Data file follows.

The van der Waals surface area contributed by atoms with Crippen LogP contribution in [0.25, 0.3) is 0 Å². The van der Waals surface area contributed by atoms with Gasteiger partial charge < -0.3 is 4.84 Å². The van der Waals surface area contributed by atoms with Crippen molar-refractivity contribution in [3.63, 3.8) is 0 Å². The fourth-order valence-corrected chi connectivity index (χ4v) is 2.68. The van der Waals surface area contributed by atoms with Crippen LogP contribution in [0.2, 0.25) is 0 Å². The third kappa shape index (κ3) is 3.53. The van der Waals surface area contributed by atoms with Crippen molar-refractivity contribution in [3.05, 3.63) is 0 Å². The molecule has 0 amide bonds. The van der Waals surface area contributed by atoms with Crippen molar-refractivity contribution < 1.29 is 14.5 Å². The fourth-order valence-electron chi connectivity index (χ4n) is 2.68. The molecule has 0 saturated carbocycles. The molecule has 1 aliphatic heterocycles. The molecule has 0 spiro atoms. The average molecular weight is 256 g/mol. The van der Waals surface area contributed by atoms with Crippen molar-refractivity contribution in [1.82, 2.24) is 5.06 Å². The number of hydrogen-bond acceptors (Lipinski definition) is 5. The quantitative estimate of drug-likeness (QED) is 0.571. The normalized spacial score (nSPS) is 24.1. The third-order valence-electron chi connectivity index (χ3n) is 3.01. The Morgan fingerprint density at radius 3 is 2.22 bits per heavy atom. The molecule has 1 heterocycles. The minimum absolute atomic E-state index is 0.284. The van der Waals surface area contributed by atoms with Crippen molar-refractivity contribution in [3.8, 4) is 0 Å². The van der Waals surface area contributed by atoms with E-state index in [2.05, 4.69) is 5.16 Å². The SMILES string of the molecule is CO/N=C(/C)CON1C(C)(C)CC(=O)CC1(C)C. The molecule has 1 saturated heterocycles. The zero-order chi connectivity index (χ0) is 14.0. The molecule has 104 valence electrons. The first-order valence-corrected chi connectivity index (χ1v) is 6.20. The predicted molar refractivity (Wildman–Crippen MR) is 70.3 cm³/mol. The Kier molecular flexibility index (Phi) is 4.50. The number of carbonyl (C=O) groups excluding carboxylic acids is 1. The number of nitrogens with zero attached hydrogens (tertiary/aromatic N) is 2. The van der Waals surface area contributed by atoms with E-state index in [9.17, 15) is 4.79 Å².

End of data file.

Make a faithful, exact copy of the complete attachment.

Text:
The van der Waals surface area contributed by atoms with Crippen LogP contribution in [0.25, 0.3) is 0 Å². The van der Waals surface area contributed by atoms with Gasteiger partial charge < -0.3 is 4.84 Å². The van der Waals surface area contributed by atoms with Crippen molar-refractivity contribution in [3.63, 3.8) is 0 Å². The fourth-order valence-corrected chi connectivity index (χ4v) is 2.68. The van der Waals surface area contributed by atoms with Crippen LogP contribution in [0.2, 0.25) is 0 Å². The third kappa shape index (κ3) is 3.53. The van der Waals surface area contributed by atoms with Crippen molar-refractivity contribution in [3.05, 3.63) is 0 Å². The molecule has 0 amide bonds. The van der Waals surface area contributed by atoms with Crippen molar-refractivity contribution < 1.29 is 14.5 Å². The fourth-order valence-electron chi connectivity index (χ4n) is 2.68. The molecule has 0 saturated carbocycles. The molecule has 1 aliphatic heterocycles. The molecule has 0 spiro atoms. The average molecular weight is 256 g/mol. The van der Waals surface area contributed by atoms with Crippen molar-refractivity contribution in [1.82, 2.24) is 5.06 Å². The number of hydrogen-bond acceptors (Lipinski definition) is 5. The quantitative estimate of drug-likeness (QED) is 0.571. The normalized spacial score (nSPS) is 24.1. The third-order valence-electron chi connectivity index (χ3n) is 3.01. The Morgan fingerprint density at radius 3 is 2.22 bits per heavy atom. The molecule has 1 heterocycles. The minimum absolute atomic E-state index is 0.284. The van der Waals surface area contributed by atoms with Crippen molar-refractivity contribution in [3.8, 4) is 0 Å². The van der Waals surface area contributed by atoms with E-state index in [2.05, 4.69) is 5.16 Å². The SMILES string of the molecule is CO/N=C(/C)CON1C(C)(C)CC(=O)CC1(C)C. The molecule has 1 saturated heterocycles. The zero-order chi connectivity index (χ0) is 14.0. The molecule has 104 valence electrons. The first-order valence-corrected chi connectivity index (χ1v) is 6.20. The predicted molar refractivity (Wildman–Crippen MR) is 70.3 cm³/mol. The Kier molecular flexibility index (Phi) is 4.50. The number of carbonyl (C=O) groups excluding carboxylic acids is 1. The number of nitrogens with zero attached hydrogens (tertiary/aromatic N) is 2. The van der Waals surface area contributed by atoms with E-state index in [9.17, 15) is 4.79 Å².